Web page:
Orlando City is about to come to a crossroads. There’s a deadline fast approaching that will impact the club’s immediate future from a competitive and marketability standpoint. Kaká’s contract is almost up.
When Orlando City was still a USL outfit, they made headlines around the soccer world by signing 2007 Ballon d’Or winner Ricardo Kaká to a 3.5 year contract. Two and a half of those years will be up after the full-time whistle on Sunday and the countdown timer will begin on whether or not the Brazilian will remain in purple for 2018.
Kaká certainly has his options elsewhere, first and foremost hanging up his boots after an illustrious career winning almost every major trophy imaginable. No one could blame him for retiring after fulfilling his contract with Orlando. He didn’t treat MLS as a retirement league and instead wanted to be an ambassador for a growing game. He has been the pinnacle of professionalism off the pitch. There was never a public dispute with the organization like we’ve seen recently with Didier Drogba. He never left the country midseason to be a commentator elsewhere like Steven Gerrard and Frank Lampard did. He wore the armband with pride and represented the Lions well.
He hasn’t been bad on the field, either. He hasn’t set the league on fire like Sebastian Giovinco but he’s tallied 17 goals and 15 assists in 51 league appearances. His numbers aren’t what you’d expect from the highest-paid player in league history. While his salary was never solely about statistics and results, there would almost certainly be a dip in his income. And the fact of the matter is that Kaká will also need to prove to Orlando City that he’s still worth taking up a valuable DP slot beyond next season. He has been, without a doubt, one of Orlando’s best players during his time here. Consistency may be lacking but when he’s playing well, he’s unstoppable.
Which is part of the reason why the club has more to lose than Kaká in the scenario that he leaves Orlando. He’s been the face of the franchise to the world, he’s been the club’s captain and leader on the field. Yes, he’s been inconsistent and invisible at times and doesn’t often take control when he needs to. But there’s no other player on the City roster that has his vision and technical ability. And in its current state, the club will struggle to find another player of his caliber when the time eventually comes.
Orlando is not Los Angeles or New York. They will struggle to bring in big names and they will generally need to overpay to get them. If Flávio Augusto da Silva did not have a personal connection with the Brazilian superstar, the Lions may have never landed Kaká. The number of rumors of European elite on their way to Central Florida have dissipated as the transfer windows have passed. Antonio Nocerino and Julio Baptista may be widely recognized names overseas, but their careers were trending way down when they signed on.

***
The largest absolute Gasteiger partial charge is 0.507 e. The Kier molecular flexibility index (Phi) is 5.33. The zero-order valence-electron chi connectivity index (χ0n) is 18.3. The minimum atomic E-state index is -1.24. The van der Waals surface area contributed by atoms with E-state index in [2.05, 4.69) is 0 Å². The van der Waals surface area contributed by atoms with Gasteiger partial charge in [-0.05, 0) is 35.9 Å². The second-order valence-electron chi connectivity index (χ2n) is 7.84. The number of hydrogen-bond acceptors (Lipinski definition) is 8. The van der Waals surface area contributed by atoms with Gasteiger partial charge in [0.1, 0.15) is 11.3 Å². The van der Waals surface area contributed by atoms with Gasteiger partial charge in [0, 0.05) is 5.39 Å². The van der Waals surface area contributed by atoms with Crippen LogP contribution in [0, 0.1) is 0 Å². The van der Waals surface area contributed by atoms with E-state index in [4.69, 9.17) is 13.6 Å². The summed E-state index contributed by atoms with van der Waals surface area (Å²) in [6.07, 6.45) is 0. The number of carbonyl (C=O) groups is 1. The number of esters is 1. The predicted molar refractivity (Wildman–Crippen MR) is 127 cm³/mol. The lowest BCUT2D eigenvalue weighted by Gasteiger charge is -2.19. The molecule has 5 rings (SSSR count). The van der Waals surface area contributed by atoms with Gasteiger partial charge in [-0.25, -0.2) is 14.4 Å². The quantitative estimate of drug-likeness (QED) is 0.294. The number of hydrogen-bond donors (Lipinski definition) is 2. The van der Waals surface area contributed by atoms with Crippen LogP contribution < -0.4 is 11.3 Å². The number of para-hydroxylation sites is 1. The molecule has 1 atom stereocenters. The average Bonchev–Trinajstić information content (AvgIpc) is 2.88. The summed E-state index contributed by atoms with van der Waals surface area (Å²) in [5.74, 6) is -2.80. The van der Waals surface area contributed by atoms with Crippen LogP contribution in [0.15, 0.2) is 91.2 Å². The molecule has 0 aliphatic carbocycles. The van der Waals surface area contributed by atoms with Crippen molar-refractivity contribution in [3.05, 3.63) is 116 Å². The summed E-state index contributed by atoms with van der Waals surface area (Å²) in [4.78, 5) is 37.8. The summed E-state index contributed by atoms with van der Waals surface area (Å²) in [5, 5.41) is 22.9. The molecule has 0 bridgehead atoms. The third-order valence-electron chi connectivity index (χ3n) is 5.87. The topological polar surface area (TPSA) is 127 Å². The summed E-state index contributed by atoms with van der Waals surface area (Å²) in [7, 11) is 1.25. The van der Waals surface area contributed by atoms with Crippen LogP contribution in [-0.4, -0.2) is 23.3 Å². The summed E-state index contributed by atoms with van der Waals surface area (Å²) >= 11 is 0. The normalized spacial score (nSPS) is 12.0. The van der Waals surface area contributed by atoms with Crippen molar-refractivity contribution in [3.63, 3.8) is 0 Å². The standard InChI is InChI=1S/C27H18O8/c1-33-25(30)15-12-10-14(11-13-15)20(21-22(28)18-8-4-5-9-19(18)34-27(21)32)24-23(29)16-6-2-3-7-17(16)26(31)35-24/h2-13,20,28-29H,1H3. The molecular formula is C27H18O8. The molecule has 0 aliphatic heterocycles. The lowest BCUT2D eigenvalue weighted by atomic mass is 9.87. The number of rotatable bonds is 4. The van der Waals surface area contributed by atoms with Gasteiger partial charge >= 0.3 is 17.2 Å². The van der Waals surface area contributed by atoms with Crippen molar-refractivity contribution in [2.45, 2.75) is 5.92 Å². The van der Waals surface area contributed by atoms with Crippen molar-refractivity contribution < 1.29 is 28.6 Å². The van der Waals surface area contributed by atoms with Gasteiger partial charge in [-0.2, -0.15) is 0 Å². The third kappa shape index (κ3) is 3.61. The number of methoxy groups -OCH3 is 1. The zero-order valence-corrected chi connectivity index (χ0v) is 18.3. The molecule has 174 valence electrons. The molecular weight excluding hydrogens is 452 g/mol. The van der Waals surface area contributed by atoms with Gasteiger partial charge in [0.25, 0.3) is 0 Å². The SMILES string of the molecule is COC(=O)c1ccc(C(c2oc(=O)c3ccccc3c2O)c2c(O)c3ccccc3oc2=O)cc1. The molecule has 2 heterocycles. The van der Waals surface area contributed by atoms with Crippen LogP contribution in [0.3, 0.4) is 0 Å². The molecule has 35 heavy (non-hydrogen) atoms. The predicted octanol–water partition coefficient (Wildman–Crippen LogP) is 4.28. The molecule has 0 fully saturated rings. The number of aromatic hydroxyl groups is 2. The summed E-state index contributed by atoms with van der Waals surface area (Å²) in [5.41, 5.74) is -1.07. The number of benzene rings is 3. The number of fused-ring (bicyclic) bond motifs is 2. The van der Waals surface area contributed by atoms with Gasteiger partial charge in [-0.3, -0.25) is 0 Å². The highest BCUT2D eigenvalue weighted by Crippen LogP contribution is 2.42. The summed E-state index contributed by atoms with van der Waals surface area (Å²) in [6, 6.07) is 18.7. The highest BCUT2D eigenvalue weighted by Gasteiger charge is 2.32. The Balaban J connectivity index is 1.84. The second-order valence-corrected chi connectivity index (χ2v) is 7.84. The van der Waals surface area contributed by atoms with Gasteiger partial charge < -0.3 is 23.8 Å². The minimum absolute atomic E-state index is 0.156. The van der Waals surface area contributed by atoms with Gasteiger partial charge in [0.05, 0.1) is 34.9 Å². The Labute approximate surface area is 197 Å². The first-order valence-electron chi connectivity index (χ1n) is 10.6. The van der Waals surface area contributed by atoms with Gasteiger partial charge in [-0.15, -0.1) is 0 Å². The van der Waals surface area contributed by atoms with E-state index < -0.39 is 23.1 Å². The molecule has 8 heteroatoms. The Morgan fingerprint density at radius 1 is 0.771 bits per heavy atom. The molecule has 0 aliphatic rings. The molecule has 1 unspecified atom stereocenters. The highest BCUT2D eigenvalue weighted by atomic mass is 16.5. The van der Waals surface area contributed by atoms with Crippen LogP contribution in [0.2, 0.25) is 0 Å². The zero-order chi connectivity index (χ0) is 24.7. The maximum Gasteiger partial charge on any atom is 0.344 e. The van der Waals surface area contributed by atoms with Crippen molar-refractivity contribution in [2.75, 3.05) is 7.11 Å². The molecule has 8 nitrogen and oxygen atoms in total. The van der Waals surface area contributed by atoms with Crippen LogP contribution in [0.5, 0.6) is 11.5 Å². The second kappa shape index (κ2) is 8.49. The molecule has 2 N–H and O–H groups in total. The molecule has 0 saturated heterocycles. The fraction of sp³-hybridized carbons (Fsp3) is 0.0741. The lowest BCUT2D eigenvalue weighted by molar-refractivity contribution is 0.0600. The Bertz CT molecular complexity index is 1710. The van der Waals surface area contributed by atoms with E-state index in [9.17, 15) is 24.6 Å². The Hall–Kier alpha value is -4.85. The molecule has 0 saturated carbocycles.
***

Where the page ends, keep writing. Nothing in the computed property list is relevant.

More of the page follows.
If Orlando wants someone to fill the large hole Kaká will eventually leave, the club is going to need to become a more appealing destination. Treading water in the bottom half of the standings doesn’t help. But becoming a stable fixture in MLS is going to take time and without Kaká at the helm, City will most likely take a step back.
To a degree, Orlando needs to prove that it’s worth sticking around for just as much as Kaká needs to prove that he deserves a new contract. Jason Kreis will get his chance to mold the roster into his own image, but the clock is ticking on getting results. Why should Kaká sit around and collect a paycheck while his club wallows in the mire of mid-table? If he still feels that he can make a difference to a club that can challenge, he will. He left AC Milan, the club that defined his career, in 2015 when they were left out of the UEFA Champions League. If he’s willing to leave a team that he has so much history with, what’s keeping him in Orlando?
In a time where the Eastern Conference is slowly loading up with influential players from the top European leagues and becoming more competitive than ever, City needs difference makers. If Kaká walks, Orlando risks falling behind.